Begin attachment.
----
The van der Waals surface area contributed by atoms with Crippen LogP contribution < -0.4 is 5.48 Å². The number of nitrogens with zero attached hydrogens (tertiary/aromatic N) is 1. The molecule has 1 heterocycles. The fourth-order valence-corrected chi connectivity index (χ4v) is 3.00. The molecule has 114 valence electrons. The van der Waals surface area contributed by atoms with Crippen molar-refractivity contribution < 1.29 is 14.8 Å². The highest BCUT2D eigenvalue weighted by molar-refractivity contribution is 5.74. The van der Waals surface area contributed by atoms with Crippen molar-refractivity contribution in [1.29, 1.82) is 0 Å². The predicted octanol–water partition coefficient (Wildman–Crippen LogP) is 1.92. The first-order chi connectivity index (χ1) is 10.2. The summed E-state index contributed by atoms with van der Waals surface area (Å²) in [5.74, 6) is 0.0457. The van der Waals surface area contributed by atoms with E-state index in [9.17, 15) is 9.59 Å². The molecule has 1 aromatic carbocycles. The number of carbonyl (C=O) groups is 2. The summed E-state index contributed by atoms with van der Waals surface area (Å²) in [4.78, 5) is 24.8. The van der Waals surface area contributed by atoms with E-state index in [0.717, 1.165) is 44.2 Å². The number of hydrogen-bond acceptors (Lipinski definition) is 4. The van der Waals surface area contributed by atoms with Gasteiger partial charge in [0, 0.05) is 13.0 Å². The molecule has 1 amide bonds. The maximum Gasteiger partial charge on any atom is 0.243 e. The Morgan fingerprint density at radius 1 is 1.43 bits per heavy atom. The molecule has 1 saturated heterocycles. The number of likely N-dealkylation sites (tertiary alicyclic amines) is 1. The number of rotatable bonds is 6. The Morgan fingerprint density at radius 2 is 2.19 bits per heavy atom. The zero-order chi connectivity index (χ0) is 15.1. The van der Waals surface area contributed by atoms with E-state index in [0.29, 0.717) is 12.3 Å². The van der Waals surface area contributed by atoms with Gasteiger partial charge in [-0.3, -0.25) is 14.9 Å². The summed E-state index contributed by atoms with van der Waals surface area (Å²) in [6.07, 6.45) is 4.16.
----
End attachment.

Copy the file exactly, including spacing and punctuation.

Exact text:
The van der Waals surface area contributed by atoms with Crippen LogP contribution < -0.4 is 5.48 Å². The number of nitrogens with zero attached hydrogens (tertiary/aromatic N) is 1. The molecule has 1 heterocycles. The fourth-order valence-corrected chi connectivity index (χ4v) is 3.00. The molecule has 114 valence electrons. The van der Waals surface area contributed by atoms with Crippen molar-refractivity contribution < 1.29 is 14.8 Å². The highest BCUT2D eigenvalue weighted by molar-refractivity contribution is 5.74. The van der Waals surface area contributed by atoms with Crippen molar-refractivity contribution in [1.29, 1.82) is 0 Å². The predicted octanol–water partition coefficient (Wildman–Crippen LogP) is 1.92. The first-order chi connectivity index (χ1) is 10.2. The summed E-state index contributed by atoms with van der Waals surface area (Å²) in [5.74, 6) is 0.0457. The van der Waals surface area contributed by atoms with E-state index in [9.17, 15) is 9.59 Å². The molecule has 1 aromatic carbocycles. The number of carbonyl (C=O) groups is 2. The summed E-state index contributed by atoms with van der Waals surface area (Å²) in [4.78, 5) is 24.8. The van der Waals surface area contributed by atoms with E-state index in [0.717, 1.165) is 44.2 Å². The number of hydrogen-bond acceptors (Lipinski definition) is 4. The van der Waals surface area contributed by atoms with Gasteiger partial charge in [0, 0.05) is 13.0 Å². The molecule has 1 amide bonds. The maximum Gasteiger partial charge on any atom is 0.243 e. The Morgan fingerprint density at radius 1 is 1.43 bits per heavy atom. The molecule has 1 saturated heterocycles. The number of likely N-dealkylation sites (tertiary alicyclic amines) is 1. The number of rotatable bonds is 6. The Morgan fingerprint density at radius 2 is 2.19 bits per heavy atom. The zero-order chi connectivity index (χ0) is 15.1. The van der Waals surface area contributed by atoms with E-state index in [0.29, 0.717) is 12.3 Å². The van der Waals surface area contributed by atoms with Gasteiger partial charge in [-0.3, -0.25) is 14.9 Å². The summed E-state index contributed by atoms with van der Waals surface area (Å²) in [6.07, 6.45) is 4.16.